Steve Cushing Impresionist Fine Art Photography

Steve Cushing Impresionist Fine Art Photography

Embracing imperfection, recording emotions, one impression at a time…

Canon 50 mm F1.8 Leica

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The Lens details of a series of images taken by Steve Cushing on mirrorless camera.


Canon started its career in the 30's with copies of the Leica-III with kind of a Contax bayonet mount. Both Leica and Contax were not protected by Japanese patent law then. Its name was KWANON, a goddess of charity - and probably there was a need to look merciful at the making of these first Japanese cameras, of which less than a handful is preserved.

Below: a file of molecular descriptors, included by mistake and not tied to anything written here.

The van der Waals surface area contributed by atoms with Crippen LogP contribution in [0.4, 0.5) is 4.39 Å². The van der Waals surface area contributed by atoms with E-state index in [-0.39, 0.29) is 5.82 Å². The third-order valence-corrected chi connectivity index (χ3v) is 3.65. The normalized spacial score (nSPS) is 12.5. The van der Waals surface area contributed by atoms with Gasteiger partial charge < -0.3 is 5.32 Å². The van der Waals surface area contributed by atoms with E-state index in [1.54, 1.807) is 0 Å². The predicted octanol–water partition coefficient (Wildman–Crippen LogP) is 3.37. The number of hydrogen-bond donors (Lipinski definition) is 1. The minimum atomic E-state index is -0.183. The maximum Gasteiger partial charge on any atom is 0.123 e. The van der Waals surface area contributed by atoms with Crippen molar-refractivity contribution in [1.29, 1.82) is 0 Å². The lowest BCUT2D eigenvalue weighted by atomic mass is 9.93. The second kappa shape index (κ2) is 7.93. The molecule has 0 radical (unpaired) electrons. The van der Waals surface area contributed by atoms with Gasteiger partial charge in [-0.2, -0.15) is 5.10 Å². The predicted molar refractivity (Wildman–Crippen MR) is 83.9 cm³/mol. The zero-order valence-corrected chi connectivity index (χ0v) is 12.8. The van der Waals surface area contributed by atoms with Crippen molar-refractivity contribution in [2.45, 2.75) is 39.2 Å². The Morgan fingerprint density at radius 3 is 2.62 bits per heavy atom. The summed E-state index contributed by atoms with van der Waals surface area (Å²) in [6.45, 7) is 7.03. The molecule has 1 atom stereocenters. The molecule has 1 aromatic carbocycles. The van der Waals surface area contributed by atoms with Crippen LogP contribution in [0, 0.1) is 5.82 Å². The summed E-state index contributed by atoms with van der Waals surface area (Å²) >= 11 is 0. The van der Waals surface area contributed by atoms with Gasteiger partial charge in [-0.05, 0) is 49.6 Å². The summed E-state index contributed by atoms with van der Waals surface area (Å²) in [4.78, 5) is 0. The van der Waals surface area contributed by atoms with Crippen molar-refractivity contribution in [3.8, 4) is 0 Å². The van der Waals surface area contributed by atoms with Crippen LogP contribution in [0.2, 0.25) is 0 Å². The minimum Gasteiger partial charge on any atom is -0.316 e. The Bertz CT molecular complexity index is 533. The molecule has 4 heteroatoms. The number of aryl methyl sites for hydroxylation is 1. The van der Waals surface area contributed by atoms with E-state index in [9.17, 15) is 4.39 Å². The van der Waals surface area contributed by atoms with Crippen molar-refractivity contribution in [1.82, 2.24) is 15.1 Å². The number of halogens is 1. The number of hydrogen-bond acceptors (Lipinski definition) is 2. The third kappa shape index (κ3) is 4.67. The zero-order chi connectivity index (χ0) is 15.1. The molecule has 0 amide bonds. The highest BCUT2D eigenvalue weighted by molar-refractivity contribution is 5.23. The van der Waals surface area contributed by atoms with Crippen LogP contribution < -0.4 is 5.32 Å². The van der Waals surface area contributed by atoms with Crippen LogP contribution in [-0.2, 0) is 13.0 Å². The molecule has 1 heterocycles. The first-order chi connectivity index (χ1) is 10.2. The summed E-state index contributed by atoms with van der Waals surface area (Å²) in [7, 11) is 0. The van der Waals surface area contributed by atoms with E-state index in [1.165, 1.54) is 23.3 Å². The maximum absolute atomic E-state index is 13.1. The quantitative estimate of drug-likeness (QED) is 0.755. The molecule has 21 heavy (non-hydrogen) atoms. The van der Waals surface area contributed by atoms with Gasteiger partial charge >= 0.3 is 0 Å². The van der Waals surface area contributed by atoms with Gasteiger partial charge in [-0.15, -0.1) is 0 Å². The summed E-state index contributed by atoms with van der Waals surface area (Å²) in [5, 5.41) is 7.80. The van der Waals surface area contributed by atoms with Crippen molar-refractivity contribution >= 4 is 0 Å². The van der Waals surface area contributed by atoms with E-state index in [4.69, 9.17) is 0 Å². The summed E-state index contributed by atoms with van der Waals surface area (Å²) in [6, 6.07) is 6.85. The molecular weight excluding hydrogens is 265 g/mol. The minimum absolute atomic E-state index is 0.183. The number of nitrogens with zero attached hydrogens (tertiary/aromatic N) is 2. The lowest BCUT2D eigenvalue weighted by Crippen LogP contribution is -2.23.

But that was to change soon! After 1945 all German abroad patents were canceled effected by the lost war and law of nations. It was allowed to copy German pre-war-products in any matter and companies in the whole world did that without bad conscience. NIKON who made optical products for Japanese military during the war now launched excellent copies of the pre-war Contax (with very similar, but not complete compatible bayonet), which were enhanced in quick cycles and shortly becoming better than the original -- the more so as ZEISS had problems to relaunch production in the post-war era with Carl Zeiss Jena and IKON in the East part of Germany occupied and exploited by the Russian for war reparation. CANON adhered to the West-German archetype LEICA with lenses in the same screw mount (M39 aka Leica Thread Mount or LTM). In the beginning CANON only manufactured cameras while Nikon made the lenses. Since 1947 Canon made the lenses for their own cameras - at the beginning copies of the German (Zeiss) Tessars, Sonnars and Triotars for simple use, and X-Ray cameras.